Spotto! Review - Screenshot 1 of

When it comes to downloadable game output, Intelligent Systems is on a roll. They’ve launched us to the moon, single-handedly blasted pollution into nothingness and took a few turns around some dragon war. Now they’ve got us chucking bombs into the mouths of ghosts in Spotto! And while it may be their smallest effort yet, it manages to stand tall among the rest of DSiWare’s library with excellent execution of a simple premise.

The pastel presentation looks ripped from a storybook and cements the notion that Spotto! doesn’t take itself seriously one bit. Characters are on the goofy side and the audio sounds lifted from a toy warfare cartoon, with your bird suffering from Pokémon syndrome by yelling his own name all the time. Spotto! also boasts one of the most porn-riffic character names around with Chikkie Wowwow, the president's daughter who was kidnapped by the ghosts. Are you a bad enough bom_bird_ier to rescue her?

Spotto! has a lot of things going for it, with the most important being its addictive nature. It plays a lot like a simpler Reflect Missile/Trajectile; line up your bomb toss trajectory and try to either swoosh a ghost’s mouth directly or bank a bomb off the environment into one. Each stage gives you five bombs to start off with, but you only lose one if you miss a ghost.

Unlike Reflect Missile’s occasionally hokey aiming system, which often led to cancelled shots if you removed the stylus too early, you crank a little wheel on the bottom screen and tap to toss. It’s more consistent, but unlike in Reflect Missile you don’t always have a clear indication of where your bomb will land. It’s not really a knock per se, since aiming is where the challenge stems from, but until you get the hang of how the system works you’ll be tossing a lot of whiffers and lose a few too many bombs than you otherwise should. Once you do you'll be the Michael Jordan of ghost killing.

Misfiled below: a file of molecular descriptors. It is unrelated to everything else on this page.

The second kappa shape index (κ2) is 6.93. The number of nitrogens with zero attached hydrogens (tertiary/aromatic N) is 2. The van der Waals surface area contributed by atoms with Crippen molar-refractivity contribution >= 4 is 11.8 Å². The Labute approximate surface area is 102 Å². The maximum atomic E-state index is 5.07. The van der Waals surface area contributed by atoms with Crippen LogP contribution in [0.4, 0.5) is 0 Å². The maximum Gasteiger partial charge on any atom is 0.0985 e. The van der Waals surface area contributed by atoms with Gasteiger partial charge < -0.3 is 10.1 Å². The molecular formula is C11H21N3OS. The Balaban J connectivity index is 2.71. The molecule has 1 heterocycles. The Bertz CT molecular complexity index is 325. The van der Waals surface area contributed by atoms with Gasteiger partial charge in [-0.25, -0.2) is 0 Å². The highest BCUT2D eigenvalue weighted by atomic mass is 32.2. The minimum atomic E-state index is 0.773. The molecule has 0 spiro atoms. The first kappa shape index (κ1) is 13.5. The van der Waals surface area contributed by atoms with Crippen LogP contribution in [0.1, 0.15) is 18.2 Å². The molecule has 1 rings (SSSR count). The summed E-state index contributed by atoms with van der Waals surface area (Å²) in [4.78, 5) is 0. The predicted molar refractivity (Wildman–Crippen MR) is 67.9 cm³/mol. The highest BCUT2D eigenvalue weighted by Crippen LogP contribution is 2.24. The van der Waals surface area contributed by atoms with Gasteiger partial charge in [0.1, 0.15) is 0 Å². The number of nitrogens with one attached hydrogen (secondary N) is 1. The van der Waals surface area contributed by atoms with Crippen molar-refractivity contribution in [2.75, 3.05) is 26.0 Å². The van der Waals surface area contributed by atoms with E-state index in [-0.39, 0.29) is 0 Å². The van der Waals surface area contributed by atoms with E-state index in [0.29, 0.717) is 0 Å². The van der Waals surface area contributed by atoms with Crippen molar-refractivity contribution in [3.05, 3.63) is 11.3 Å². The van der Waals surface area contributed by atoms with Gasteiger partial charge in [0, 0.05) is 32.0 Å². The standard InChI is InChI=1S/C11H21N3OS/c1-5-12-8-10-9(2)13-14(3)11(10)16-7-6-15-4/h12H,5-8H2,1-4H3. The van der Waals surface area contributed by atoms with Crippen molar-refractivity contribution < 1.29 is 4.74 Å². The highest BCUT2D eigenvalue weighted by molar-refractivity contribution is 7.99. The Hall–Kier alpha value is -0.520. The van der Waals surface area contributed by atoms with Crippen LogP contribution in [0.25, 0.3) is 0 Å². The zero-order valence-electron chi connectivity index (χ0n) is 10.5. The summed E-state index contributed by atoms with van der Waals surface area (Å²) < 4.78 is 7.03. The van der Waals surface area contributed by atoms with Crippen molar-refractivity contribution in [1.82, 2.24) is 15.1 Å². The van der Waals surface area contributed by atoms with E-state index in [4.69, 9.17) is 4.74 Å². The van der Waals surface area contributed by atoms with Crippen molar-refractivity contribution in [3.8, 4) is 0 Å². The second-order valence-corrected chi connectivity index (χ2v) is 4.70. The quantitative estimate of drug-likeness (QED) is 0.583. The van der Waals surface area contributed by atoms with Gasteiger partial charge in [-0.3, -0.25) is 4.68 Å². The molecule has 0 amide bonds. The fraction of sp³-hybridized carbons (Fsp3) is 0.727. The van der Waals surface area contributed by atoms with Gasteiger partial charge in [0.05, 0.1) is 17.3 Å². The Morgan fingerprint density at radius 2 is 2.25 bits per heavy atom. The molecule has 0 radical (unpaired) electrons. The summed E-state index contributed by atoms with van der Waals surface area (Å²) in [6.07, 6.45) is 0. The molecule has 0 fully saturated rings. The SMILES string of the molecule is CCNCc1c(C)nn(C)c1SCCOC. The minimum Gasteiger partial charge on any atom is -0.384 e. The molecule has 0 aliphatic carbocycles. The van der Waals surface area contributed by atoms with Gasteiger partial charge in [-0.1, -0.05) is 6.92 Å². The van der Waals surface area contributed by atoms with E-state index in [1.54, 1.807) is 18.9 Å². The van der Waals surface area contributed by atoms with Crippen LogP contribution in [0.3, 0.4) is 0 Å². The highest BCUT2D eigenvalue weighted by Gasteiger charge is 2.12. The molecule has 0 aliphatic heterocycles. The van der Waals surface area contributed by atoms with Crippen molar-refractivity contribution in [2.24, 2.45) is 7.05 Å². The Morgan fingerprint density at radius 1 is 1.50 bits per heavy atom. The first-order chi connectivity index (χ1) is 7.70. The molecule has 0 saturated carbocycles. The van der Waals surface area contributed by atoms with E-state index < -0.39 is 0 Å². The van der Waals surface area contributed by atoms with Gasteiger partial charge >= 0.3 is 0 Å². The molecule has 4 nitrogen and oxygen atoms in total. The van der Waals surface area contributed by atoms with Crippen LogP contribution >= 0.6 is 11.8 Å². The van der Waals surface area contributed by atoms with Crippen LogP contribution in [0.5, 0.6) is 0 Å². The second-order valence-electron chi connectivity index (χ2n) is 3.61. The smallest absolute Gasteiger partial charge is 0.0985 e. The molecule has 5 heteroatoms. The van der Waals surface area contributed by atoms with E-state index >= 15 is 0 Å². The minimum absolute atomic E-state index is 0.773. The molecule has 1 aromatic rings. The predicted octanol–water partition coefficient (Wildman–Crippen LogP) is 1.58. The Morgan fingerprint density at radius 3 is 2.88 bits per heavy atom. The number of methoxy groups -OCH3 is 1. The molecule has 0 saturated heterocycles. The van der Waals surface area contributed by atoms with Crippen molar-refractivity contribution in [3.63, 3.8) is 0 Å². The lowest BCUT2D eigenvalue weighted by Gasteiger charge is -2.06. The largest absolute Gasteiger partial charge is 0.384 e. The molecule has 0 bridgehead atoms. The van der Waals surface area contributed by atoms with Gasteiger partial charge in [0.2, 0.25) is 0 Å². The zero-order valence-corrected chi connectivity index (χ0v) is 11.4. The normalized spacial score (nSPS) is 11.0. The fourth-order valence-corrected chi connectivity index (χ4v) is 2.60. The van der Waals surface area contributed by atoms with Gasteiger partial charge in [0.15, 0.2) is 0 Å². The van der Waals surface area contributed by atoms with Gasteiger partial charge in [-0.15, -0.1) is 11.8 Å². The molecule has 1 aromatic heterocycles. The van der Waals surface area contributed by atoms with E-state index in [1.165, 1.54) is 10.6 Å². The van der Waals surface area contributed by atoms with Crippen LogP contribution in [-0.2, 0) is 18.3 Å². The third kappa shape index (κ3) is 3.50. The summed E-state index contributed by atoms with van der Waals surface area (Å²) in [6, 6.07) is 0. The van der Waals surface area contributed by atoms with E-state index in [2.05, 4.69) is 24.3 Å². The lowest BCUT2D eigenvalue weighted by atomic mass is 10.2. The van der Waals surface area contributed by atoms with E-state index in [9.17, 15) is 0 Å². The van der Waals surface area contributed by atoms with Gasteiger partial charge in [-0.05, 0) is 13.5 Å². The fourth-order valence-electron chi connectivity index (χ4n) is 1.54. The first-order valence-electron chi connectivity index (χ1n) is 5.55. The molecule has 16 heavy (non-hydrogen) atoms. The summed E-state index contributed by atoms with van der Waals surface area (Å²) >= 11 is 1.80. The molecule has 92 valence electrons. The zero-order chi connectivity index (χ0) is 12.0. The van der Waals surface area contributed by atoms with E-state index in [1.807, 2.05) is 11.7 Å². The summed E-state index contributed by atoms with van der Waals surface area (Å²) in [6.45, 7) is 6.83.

Spotto! Review - Screenshot 1 of

With 50 stages there's a decent amount of content to sink your teeth into, and perfectionists and score junkies alike will get a kick out of the Challenge mode where you're given 10 bombs and play until you run out. The problem is the stages aren't really that difficult; perfect for younger gamers but won't pose much of a threat to seasoned players. Medals are absent, as is completion time records and a level editor. Some games just beg for level editors and Spotto! is one of them.


For a mere 200 points you certainly get a lot of bang for your duck, and if you became hopelessly addicted to Reflect Missile/Trajectile then you’ll likely find yourself hooked until the end. The problem is the end comes fairly soon and doesn't offer much incentive to return, which is a terrible fate for a puzzle game like this. Spotto! is fun while it lasts, we just wish this bird had stronger wings.